The Measurement Guidance Toolkit was developed by the Office of Juvenile Justice and Delinquency Prevention’s National Mentoring Resource Center (NMRC), through the work of the NMRC Research Board. A full list of contributors to the Toolkit appears below.
Youth mentoring programs are increasingly looking to make informed decisions about strengthening their programs and convincingly demonstrate their impact to stakeholders. These needs place a premium on the availability of practical guidance for how to evaluate the impact mentoring relationships are having on youth within their unique contexts. Most programs recognize that valid and reliable measurement tools are an essential component of any high-quality evaluation.
But program staff are often challenged to find accessible surveys, scales, and other data collection instruments they can use in their work. It can be daunting to wade through the many instruments available for measuring even a single outcome and select the one that is “best” (i.e., provides a brief, yet accurate assessment of the outcome).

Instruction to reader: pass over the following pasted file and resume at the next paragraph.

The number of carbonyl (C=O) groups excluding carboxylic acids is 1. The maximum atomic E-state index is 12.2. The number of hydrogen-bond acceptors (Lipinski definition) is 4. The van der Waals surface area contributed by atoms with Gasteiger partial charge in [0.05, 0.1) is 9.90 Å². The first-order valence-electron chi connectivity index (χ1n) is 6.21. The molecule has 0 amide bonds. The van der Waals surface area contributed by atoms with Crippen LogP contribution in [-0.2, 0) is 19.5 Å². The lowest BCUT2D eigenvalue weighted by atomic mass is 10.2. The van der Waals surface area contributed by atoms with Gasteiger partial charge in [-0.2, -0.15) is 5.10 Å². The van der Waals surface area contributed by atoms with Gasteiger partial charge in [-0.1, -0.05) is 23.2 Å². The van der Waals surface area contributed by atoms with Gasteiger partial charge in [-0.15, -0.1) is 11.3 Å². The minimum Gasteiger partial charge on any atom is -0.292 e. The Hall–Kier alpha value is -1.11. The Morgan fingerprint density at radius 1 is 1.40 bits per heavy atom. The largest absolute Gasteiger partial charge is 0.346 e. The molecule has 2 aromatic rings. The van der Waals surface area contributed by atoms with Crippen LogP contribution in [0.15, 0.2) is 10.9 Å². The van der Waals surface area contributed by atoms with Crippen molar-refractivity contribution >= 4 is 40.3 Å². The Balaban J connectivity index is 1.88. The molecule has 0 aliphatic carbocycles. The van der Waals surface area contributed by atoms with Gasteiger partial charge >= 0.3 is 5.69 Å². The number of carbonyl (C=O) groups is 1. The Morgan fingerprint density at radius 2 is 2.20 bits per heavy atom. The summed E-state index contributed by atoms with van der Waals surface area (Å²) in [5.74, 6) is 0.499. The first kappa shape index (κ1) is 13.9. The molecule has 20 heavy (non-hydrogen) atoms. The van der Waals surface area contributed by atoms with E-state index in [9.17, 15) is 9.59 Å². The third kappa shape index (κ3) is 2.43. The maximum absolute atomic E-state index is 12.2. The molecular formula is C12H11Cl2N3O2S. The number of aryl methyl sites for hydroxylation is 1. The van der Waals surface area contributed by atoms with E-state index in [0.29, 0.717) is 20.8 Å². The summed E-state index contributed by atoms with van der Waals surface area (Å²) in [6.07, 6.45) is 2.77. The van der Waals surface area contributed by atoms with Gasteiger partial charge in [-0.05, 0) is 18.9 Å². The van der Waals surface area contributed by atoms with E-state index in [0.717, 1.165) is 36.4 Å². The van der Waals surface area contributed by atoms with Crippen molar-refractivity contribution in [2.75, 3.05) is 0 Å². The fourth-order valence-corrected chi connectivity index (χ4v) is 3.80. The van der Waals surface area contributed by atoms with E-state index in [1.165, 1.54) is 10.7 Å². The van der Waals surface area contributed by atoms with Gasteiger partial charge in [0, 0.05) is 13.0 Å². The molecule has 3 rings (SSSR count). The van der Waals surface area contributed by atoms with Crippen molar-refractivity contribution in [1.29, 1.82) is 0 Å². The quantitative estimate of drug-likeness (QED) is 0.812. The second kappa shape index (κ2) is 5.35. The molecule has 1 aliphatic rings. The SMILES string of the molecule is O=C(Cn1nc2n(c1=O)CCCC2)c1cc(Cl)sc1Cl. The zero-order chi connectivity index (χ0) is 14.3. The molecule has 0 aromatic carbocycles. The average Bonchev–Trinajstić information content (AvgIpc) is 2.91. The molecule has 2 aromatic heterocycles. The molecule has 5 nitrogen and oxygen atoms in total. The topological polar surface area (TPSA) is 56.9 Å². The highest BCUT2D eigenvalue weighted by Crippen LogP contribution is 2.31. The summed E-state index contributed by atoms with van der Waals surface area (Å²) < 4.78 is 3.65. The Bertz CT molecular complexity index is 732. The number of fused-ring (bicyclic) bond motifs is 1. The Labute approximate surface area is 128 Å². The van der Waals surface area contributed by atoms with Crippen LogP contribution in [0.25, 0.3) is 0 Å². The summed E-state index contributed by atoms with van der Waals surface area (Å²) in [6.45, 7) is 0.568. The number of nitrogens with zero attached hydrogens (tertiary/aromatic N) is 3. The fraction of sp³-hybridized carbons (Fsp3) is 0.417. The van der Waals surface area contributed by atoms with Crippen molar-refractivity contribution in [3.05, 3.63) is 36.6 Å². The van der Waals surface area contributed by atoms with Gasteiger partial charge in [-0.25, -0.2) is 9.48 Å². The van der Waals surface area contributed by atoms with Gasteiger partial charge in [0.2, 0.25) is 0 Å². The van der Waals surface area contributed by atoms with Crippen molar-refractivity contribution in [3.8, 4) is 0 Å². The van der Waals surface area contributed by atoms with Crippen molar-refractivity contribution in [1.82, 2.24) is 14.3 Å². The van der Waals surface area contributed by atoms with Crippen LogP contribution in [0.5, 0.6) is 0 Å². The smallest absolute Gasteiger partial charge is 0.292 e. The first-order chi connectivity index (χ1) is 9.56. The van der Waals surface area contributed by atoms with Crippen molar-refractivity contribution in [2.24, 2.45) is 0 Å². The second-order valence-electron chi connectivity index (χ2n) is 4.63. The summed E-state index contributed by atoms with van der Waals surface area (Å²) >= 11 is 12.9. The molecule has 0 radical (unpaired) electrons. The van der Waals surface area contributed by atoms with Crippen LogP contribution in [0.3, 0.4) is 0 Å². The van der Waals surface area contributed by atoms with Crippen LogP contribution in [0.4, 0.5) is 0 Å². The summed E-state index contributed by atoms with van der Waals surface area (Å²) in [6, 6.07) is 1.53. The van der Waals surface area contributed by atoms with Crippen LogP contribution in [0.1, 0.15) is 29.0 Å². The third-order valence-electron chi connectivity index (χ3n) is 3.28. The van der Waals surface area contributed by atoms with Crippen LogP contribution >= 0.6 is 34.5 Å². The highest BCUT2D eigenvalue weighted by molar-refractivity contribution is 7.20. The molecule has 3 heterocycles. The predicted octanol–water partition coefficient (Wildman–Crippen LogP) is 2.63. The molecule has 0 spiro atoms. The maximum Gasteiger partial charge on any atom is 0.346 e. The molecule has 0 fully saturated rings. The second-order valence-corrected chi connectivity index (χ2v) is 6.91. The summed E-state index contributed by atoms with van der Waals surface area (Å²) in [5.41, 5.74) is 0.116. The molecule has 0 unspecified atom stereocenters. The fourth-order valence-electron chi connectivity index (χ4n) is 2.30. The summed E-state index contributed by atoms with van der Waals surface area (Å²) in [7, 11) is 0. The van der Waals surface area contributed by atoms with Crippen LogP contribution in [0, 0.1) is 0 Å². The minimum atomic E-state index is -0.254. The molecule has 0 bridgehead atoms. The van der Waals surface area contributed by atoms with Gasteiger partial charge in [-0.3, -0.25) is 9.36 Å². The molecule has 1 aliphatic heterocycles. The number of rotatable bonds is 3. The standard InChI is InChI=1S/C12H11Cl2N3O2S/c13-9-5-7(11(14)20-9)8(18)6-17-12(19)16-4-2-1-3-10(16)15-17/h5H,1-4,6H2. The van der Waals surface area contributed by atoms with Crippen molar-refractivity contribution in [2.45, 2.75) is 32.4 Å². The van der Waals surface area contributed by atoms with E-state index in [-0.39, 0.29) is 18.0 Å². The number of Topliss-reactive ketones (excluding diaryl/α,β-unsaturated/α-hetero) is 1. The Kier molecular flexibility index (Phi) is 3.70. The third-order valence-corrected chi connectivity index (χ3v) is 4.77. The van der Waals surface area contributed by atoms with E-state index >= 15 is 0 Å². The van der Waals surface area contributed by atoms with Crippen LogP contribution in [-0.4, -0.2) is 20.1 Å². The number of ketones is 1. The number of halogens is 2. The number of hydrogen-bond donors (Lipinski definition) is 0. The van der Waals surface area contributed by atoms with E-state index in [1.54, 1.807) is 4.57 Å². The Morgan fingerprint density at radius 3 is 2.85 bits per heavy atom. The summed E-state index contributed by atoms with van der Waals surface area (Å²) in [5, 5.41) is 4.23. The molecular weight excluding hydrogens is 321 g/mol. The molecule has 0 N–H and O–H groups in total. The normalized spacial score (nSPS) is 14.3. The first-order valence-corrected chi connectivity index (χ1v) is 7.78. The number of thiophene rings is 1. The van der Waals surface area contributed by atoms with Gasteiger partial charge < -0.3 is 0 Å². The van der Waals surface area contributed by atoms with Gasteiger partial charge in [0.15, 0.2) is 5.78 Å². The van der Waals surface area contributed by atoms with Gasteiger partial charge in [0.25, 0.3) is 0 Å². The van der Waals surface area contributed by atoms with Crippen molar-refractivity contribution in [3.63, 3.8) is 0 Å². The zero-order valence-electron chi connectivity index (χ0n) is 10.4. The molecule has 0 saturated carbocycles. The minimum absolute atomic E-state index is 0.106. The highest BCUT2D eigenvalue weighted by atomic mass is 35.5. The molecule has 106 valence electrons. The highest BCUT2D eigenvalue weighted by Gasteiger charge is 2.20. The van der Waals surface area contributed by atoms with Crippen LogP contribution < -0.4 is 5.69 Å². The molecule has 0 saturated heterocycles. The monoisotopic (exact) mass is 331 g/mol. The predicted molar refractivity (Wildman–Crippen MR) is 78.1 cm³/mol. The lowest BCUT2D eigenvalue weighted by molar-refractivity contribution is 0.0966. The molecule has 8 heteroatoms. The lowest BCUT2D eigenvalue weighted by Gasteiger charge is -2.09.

The goal of this Toolkit is to provide well-vetted recommendations for instruments that are suitable for use by mentoring programs and their evaluators. This should allow programs to more accurately capture their impacts, thus setting the stage for both improvements in program quality over time and, in the case of programs that show promise for effectiveness, generating a stronger and more targeted argument for programs. A further goal of the Toolkit is to create greater consistency in how youth outcomes are measured across programs. In this way, more meaningful comparisons can be made across programs. For example, does one program really improve school connectedness to a greater extent than others or is the difference due simply to how this outcome is being measured? Likewise, increased uniformity in how outcomes are assessed will provide researchers with the ability to aggregate evidence on impact across programs using common outcome metrics, thus offering an unprecedented opportunity to track and document trends in effectiveness for the youth mentoring field as a whole.